Thus began one of the most famous partnerships in evangelistic history—D. L. Moody and Ira Sankey. For the next quarter century, Moody and Sankey traveled around the world. As Moody preached the Gospel, Sankey sang solos, conducted the singing, and composed music for the Gospel hymns. His Gospel Hymns and Sacred Songs and Solos sold over 50 million copies. He became his generation’s most beloved Gospel singer.
Once again, Jesus went to the shore of Lake Galilee. A large crowd gathered around him, and he taught them. As he walked along, he saw Levi, the son of Alphaeus. Levi was sitting at the place for paying taxes, and Jesus said to him, “Come with me!” So he got up and went with Jesus.
--- Mark 2:13,14.
On This Day 365 Amazing And Inspiring Stories About Saints, Martyrs And Heroes
Daily Readings / CHARLES H. SPURGEON
Morning - August 28
“Oil for the light.”
--- Exodus 25:6.
My soul, how much thou needest this, for thy lamp will not long continue to burn without it. Thy snuff will smoke and become an offence if light be gone, and gone it will be if oil be absent. Thou hast no oil well springing up in thy human nature, and therefore thou must go to them that sell and buy for thyself, or like the foolish virgins, thou wilt have to cry, “My lamp is gone out.” Even the consecrated lamps could not give light without oil; though they shone in the tabernacle they needed to be fed, though no rough winds blew upon them they required to be trimmed, and thy need is equally as great. Under the most happy circumstances thou canst not give light for another hour unless fresh oil of grace be given thee.
It was not every oil that might be used in the Lord’s service; neither the petroleum which exudes so plentifully from the earth, nor the produce of fishes, nor that extracted from nuts would be accepted; one oil only was selected, and that the best olive oil. Pretended grace from natural goodness, fancied grace from priestly hands, or imaginary grace from outward ceremonies will never serve the true saint of God; he knows that the Lord would not be pleased with rivers of such oil. He goes to the olive-press of Gethsemane, and draws his supplies from him who was crushed therein. The oil of Gospel grace is pure and free from lees and dregs, and hence the light which is fed thereon is clear and bright. Our churches are the Saviour’s golden candelabra, and if they are to be lights in this dark world, they must have much holy oil. Let us pray for ourselves, our ministers, and our churches, that they may never lack oil for the light. Truth, holiness, joy, knowledge, love, these are all beams of the sacred light, but we cannot give them forth unless in private we receive oil from God the Holy Ghost.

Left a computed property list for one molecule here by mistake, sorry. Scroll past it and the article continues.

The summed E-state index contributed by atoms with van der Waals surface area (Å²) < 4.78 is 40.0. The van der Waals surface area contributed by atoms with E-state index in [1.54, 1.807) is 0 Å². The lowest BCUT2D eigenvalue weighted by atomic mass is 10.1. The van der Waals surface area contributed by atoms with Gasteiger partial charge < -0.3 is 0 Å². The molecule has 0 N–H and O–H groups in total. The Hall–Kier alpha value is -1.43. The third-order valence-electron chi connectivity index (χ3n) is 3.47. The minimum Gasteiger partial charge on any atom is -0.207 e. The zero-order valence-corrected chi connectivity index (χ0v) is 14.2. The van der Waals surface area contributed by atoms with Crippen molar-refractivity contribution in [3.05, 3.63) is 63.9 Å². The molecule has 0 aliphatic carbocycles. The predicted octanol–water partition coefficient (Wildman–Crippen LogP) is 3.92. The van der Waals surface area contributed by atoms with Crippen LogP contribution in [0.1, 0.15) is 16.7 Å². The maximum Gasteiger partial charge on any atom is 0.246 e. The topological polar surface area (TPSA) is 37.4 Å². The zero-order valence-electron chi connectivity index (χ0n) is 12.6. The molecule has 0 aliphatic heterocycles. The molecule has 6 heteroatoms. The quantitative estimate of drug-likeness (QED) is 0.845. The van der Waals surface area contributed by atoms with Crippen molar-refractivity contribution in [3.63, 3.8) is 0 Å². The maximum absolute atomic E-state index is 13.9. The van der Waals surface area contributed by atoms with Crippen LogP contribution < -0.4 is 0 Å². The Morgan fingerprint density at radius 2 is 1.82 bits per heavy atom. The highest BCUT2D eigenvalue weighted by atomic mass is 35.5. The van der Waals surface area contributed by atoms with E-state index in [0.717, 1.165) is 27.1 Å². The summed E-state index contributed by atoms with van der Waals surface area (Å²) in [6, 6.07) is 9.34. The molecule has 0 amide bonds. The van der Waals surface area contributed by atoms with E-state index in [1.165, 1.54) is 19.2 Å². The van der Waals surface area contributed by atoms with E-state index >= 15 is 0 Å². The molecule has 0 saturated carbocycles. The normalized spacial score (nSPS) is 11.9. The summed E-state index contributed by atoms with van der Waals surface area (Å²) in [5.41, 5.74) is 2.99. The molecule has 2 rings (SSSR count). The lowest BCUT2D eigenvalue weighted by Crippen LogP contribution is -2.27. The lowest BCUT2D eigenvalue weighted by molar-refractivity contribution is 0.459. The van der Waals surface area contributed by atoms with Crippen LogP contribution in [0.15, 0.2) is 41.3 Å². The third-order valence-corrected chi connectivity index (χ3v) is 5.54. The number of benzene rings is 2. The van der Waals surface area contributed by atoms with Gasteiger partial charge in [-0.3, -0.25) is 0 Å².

Evening - August 28
“Sing, O barren.” --- Isaiah 54:1.
Though we have brought forth some fruit unto Christ, and have a joyful hope that we are “plants of his own right hand planting,” yet there are times when we feel very barren. Prayer is lifeless, love is cold, faith is weak, each grace in the garden of our heart languishes and droops. We are like flowers in the hot sun, requiring the refreshing shower. In such a condition what are we to do? The text is addressed to us in just such a state. “Sing, O barren, break forth and cry aloud.” But what can I sing about? I cannot talk about the present, and even the past looks full of barrenness. Ah! I can sing of Jesus Christ. I can talk of visits which the Redeemer has aforetimes paid to me; or if not of these, I can magnify the great love wherewith he loved his people when he came from the heights of heaven for their redemption. I will go to the cross again. Come, my soul, heavy laden thou wast once, and thou didst lose thy burden there. Go to Calvary again.